DIRECTOR’S CUT: Holding Out For A Hero

How does one hire for Onlyness and still get the box filled?

Q: Most companies don’t hire for Onlyness. Just the opposite. Hiring is about finding a match to a checklist, finding the best person to put into that specific box. So even though I personally want to be valued for my Onlyness and find a place where I can really shine (editor’s note: like Pushing did), I find it HAAARRRDD (if not impossible) to think of how to look for Onlyness as I hire people. Yes, I want people who will bring their best ideas and unique perspectives, but I also need a specific set of things to be done a certain way with a specific outcome. After all, that’s what is driving me to hire someone: immediate urgent needs. And, of course, it’s not precisely my call. Hiring is done by a committee where I certainly shape the process, but I have to get a lot of people to buy-in, and ultimately, I have to defend my choice.

Dear Defender

Oh, so much to unpack. 

I was recently reading wisdom from the Buddhist nun Pema Chödrön, and one sentence hit me hard: “Many of us prefer practices that will not cause discomfort, yet at the same time, we want to be healed.”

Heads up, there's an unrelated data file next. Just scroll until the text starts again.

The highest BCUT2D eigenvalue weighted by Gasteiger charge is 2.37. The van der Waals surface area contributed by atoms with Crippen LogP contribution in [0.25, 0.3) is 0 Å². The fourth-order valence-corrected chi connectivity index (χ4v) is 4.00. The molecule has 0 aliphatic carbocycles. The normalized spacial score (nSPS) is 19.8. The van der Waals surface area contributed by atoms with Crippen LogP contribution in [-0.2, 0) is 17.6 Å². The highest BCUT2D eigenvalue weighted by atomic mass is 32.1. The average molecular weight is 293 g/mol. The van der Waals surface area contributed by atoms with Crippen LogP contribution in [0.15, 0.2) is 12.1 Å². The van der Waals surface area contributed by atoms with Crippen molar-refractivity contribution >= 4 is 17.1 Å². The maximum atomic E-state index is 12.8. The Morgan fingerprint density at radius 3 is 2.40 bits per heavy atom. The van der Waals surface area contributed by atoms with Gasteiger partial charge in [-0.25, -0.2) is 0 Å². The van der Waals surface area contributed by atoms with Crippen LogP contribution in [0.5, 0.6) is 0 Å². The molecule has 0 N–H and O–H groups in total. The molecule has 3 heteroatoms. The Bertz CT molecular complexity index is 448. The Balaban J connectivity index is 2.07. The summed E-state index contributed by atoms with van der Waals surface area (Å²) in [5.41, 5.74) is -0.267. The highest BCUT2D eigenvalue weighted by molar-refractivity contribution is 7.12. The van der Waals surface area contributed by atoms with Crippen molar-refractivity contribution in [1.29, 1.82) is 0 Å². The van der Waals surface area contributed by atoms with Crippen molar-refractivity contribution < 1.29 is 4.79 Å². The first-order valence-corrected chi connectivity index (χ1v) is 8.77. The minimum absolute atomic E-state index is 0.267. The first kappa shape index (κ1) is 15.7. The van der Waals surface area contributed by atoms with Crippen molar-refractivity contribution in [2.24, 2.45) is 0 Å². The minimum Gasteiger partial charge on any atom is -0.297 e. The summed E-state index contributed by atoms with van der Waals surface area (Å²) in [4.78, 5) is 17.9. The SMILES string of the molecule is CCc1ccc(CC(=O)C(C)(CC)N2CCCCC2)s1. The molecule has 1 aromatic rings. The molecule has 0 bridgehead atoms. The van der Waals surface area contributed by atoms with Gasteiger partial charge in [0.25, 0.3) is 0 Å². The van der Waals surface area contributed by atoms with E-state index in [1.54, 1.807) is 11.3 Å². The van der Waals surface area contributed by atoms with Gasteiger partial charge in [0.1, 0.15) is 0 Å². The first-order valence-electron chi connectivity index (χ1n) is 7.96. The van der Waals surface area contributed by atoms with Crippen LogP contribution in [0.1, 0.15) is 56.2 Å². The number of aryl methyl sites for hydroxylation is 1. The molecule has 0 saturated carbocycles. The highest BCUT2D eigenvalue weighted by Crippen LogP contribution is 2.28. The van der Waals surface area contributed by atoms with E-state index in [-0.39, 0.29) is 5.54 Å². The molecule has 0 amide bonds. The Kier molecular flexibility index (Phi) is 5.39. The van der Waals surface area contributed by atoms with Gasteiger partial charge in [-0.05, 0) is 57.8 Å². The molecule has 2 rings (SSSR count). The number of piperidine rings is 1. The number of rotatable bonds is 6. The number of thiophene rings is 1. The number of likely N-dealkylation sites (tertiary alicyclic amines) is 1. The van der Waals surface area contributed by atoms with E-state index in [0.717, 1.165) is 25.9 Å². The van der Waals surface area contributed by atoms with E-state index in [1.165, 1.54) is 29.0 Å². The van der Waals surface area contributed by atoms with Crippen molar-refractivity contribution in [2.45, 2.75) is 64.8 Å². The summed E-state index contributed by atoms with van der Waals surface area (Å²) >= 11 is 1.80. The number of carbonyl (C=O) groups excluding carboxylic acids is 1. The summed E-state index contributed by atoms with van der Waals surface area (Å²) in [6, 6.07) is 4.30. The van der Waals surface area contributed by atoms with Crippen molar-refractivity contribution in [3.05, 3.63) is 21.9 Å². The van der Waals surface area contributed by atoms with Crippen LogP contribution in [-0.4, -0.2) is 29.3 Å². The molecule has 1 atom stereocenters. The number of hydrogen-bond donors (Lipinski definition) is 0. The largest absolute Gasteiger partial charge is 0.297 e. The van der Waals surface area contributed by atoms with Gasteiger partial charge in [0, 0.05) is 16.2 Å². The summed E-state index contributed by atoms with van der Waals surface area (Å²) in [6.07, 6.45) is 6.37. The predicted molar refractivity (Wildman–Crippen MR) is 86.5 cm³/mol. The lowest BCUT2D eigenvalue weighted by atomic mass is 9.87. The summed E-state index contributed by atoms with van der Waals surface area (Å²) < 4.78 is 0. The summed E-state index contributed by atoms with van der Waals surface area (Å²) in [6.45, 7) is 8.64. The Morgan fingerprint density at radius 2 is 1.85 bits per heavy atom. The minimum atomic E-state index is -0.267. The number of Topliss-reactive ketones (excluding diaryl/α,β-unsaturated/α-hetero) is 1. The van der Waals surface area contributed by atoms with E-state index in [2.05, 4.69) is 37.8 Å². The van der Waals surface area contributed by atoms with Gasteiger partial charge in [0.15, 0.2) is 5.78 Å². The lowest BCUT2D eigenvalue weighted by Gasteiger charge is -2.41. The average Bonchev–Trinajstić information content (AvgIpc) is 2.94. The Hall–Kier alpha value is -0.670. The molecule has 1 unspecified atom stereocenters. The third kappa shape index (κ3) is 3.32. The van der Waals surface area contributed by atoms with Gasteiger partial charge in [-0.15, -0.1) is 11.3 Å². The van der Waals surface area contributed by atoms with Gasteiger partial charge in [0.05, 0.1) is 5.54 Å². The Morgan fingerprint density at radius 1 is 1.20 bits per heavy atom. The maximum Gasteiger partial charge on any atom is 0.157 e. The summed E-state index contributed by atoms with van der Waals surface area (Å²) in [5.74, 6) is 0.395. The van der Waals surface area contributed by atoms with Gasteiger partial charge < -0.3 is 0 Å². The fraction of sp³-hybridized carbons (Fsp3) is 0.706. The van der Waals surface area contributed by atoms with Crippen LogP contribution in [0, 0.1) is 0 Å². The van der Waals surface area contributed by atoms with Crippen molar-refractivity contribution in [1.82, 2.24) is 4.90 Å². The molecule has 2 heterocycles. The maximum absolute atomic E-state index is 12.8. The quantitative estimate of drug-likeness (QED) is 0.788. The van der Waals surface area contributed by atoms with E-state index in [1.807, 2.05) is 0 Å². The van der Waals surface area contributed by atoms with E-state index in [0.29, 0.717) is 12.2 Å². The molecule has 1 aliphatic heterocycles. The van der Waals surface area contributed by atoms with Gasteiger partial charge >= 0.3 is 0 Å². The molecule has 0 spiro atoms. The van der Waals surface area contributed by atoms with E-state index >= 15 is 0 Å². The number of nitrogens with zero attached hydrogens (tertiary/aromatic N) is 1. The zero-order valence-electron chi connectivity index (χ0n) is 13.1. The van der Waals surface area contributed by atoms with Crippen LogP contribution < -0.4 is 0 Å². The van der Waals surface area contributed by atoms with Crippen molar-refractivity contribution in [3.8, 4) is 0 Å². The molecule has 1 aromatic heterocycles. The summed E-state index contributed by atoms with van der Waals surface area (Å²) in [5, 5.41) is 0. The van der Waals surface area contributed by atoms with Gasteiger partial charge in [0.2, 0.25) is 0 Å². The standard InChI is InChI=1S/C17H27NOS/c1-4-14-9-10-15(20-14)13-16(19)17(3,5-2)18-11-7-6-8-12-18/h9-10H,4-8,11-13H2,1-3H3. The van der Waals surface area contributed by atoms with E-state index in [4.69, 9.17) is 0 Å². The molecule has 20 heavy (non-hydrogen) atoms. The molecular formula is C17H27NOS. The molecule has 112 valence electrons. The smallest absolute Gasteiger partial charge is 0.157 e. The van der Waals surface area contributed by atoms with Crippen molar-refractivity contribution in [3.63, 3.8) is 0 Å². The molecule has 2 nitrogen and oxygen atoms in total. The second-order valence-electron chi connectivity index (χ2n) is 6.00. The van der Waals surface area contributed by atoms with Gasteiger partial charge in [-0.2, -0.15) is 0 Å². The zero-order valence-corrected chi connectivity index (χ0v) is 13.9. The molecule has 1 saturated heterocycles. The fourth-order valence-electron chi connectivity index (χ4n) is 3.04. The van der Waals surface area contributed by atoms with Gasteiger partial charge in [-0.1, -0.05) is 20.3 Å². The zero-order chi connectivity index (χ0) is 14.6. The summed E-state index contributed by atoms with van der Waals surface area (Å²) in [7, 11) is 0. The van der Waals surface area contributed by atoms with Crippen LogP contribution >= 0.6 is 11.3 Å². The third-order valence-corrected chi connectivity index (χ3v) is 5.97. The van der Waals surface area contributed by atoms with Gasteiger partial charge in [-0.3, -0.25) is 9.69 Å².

The seeming dichotomy is also the answer. Or the path towards answers. For a fulfilling life. And workplaces that honor Onlyness.

We each want to be valued. But we don’t always know how to value one another. 

So let’s learn how.

I hear you asking not one question but three. So let me parse each so I can address each one with some practical ideas.

  1. How do you hire based on Onlyness? 
  2. How do you square the circle by finding someone who can do what you ask and ALSO be open to whatever newness someone can bring? 
  3. How do you shape a committee hiring process for Onlyness? 


So how do you hire based on Onlyness?

Most companies eliminate perfectly good candidates. You might remember I already wrote that in an HBR piece?  It gets to your point about how companies try to fit people into boxes when no one wants to be boxed in.

The piece shares a remarkable bit of new research at the time: How 75% of perfectly qualified candidates don’t make it through the primary screening tool (the applicant tracking systems) used by corporations. Not that they aren’t qualified; they absolutely are.